Ericsson explores how 5G could reduce cost of manufacturing jet engine parts

Ericsson explores how 5G could reduce cost of manufacturing jet engine parts

Ericsson and the Fraunhofer Institute for Production Technology have teamed up to explore and develop industrial applications of 5G. The first use case being evaluated is the production of jet engine components for MTU Aero Engines.

Ericsson explores how 5G could reduce cost of manufacturing jet engine parts

The components concerned, blade integrated disks (blisk), are high-tech components where the disk and blades are produced as a single piece and serve the purpose of compressing the air inside jet engines. They are milled out of solid pieces of metal and have extremely high requirements for accuracy and surface integrity.

Applying 5G

Fifth-generation wireless technology, or 5G, is set to make networks much faster and more flexible. Some say 5G could be up to 1,000 times faster than current networks, with lower latency and much greater capacity. In a manufacturing setting, the ultra-low latency and very high bandwidth make it possible to control machines in real-time.

The Blisk pilot, which is Ericsson's first published tangible case study of the business value of 5G-enabled production, shows the technical capabilities of 5G such as ultra-low latency of close to 1 millisecond, which is vital for in-process, time-critical applications. Ericsson’s 5G trial system operating on 3.5 GHz is connected to an acceleration sensor mounted directly on the blisk in the production machinery. The vibration spectrum is transmitted in real time via 5G to the evaluation system. The very low latency helps correlate the vibration to the tool’s position and enable prompt adjustment of the production process.

Savings from 5G

Ericsson estimates that the 5G-enabled blisk case alone can save approximately €27 million for one single factory, and up to €360 million globally. From a sustainability perspective, it calculates that CO2 emissions from both the production of blisk and their operation in jet engines can be reduced by some 16 million tons annually on a global basis.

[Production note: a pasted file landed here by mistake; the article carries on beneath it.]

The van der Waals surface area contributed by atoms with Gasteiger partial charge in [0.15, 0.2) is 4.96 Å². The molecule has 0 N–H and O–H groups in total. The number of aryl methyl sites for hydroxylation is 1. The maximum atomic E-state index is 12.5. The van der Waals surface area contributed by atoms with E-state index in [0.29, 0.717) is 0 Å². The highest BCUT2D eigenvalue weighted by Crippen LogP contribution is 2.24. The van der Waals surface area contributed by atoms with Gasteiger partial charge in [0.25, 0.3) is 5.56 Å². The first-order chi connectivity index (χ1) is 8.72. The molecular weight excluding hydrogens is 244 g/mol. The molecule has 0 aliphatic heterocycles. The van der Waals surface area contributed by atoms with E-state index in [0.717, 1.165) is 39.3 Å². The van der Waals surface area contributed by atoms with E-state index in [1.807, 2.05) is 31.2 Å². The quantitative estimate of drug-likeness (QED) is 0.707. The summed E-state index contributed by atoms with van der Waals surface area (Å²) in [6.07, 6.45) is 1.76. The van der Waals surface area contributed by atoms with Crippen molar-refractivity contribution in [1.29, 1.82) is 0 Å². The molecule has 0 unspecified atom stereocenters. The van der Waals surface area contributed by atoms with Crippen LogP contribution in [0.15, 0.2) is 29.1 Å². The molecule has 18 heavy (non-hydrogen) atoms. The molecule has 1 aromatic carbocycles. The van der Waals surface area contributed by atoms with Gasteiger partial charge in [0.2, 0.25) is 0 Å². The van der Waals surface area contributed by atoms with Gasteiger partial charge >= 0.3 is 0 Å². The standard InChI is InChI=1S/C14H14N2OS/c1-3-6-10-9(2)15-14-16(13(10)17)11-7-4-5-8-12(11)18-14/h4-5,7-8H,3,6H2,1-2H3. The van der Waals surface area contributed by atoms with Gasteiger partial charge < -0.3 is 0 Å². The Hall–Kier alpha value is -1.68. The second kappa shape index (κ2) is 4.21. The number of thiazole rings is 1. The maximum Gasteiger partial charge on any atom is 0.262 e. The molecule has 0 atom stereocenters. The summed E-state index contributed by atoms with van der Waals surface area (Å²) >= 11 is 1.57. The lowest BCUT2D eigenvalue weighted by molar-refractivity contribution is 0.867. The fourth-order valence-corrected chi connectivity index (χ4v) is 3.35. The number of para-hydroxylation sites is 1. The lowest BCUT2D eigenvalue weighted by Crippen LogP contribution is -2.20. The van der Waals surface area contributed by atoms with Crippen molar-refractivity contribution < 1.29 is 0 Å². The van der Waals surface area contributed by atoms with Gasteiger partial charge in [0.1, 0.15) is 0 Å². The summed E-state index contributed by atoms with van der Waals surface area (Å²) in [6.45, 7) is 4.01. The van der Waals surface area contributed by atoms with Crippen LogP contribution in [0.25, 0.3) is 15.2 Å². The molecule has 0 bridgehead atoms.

Thomas Dautl, Director of Manufacturing Technology, MTU Aero Engines, comments: “A blade-integrated disk is a high-value component. The milling process takes 15-20 hours and the total lead time is around 3-4 months, including coating processes and quality checks. The new 5G-based production technology will help make our operations more efficient.”

Moreover, the fact that 5G is a wireless technology also means machines can be equipped with sensors where fixed connections cannot be installed, and production lines can easily be adapted to new requirements – in a fraction of a second.

Thomas Bergs, Managing Director at the Fraunhofer Institute for Production Technology, says: “Many of our partners are planning to implement 5G on their manufacturing sites and see a great potential in having this technology in place. It will help the companies to become more competitive and profitable.”

Arun Bansal, Senior Vice President and Head of Market Area Europe and Latin America at Ericsson, says: “We are running 5G industry programs in Europe, North America and Asia. There is a strong demand from industries for 5G technology and together we can boost productivity and create new business opportunities. The Blisk project is a perfect example of what is possible in the industrial context with 5G in the future. Ultra-low latency of 5G makes this industrial use case feasible.”

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